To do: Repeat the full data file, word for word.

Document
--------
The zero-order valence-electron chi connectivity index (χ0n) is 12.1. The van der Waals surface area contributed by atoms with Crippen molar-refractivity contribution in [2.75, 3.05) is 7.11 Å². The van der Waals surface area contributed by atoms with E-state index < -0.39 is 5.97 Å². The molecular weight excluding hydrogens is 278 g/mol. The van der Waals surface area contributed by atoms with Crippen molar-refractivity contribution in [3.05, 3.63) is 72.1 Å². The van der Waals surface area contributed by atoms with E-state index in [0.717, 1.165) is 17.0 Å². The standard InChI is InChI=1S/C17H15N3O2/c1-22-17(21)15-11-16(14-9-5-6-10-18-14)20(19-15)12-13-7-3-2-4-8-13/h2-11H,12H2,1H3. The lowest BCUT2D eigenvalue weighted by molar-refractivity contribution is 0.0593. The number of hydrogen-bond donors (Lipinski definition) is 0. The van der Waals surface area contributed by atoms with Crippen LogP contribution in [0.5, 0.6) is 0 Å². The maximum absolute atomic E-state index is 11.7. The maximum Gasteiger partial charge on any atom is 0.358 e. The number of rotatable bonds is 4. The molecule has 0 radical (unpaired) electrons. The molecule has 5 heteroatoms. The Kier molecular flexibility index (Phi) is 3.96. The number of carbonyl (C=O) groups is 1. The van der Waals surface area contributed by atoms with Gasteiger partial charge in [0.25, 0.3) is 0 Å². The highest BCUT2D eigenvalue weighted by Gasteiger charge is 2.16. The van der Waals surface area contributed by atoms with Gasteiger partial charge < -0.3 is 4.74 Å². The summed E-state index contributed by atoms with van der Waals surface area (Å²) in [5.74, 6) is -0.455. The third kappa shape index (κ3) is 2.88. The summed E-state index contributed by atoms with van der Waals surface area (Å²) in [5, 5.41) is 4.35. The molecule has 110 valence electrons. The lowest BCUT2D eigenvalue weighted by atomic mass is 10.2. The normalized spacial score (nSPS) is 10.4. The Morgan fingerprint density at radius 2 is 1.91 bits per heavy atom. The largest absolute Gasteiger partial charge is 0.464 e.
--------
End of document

The zero-order valence-electron chi connectivity index (χ0n) is 12.1. The van der Waals surface area contributed by atoms with Crippen molar-refractivity contribution in [2.75, 3.05) is 7.11 Å². The van der Waals surface area contributed by atoms with E-state index < -0.39 is 5.97 Å². The molecular weight excluding hydrogens is 278 g/mol. The van der Waals surface area contributed by atoms with Crippen molar-refractivity contribution in [3.05, 3.63) is 72.1 Å². The van der Waals surface area contributed by atoms with E-state index in [0.717, 1.165) is 17.0 Å². The standard InChI is InChI=1S/C17H15N3O2/c1-22-17(21)15-11-16(14-9-5-6-10-18-14)20(19-15)12-13-7-3-2-4-8-13/h2-11H,12H2,1H3. The lowest BCUT2D eigenvalue weighted by molar-refractivity contribution is 0.0593. The number of hydrogen-bond donors (Lipinski definition) is 0. The van der Waals surface area contributed by atoms with Crippen LogP contribution in [0.5, 0.6) is 0 Å². The maximum absolute atomic E-state index is 11.7. The maximum Gasteiger partial charge on any atom is 0.358 e. The number of rotatable bonds is 4. The molecule has 0 radical (unpaired) electrons. The molecule has 5 heteroatoms. The Kier molecular flexibility index (Phi) is 3.96. The number of carbonyl (C=O) groups is 1. The van der Waals surface area contributed by atoms with Gasteiger partial charge in [0.25, 0.3) is 0 Å². The highest BCUT2D eigenvalue weighted by Gasteiger charge is 2.16. The van der Waals surface area contributed by atoms with Gasteiger partial charge < -0.3 is 4.74 Å². The summed E-state index contributed by atoms with van der Waals surface area (Å²) in [5.74, 6) is -0.455. The third kappa shape index (κ3) is 2.88. The summed E-state index contributed by atoms with van der Waals surface area (Å²) in [5, 5.41) is 4.35. The molecule has 110 valence electrons. The lowest BCUT2D eigenvalue weighted by atomic mass is 10.2. The normalized spacial score (nSPS) is 10.4. The Morgan fingerprint density at radius 2 is 1.91 bits per heavy atom. The largest absolute Gasteiger partial charge is 0.464 e.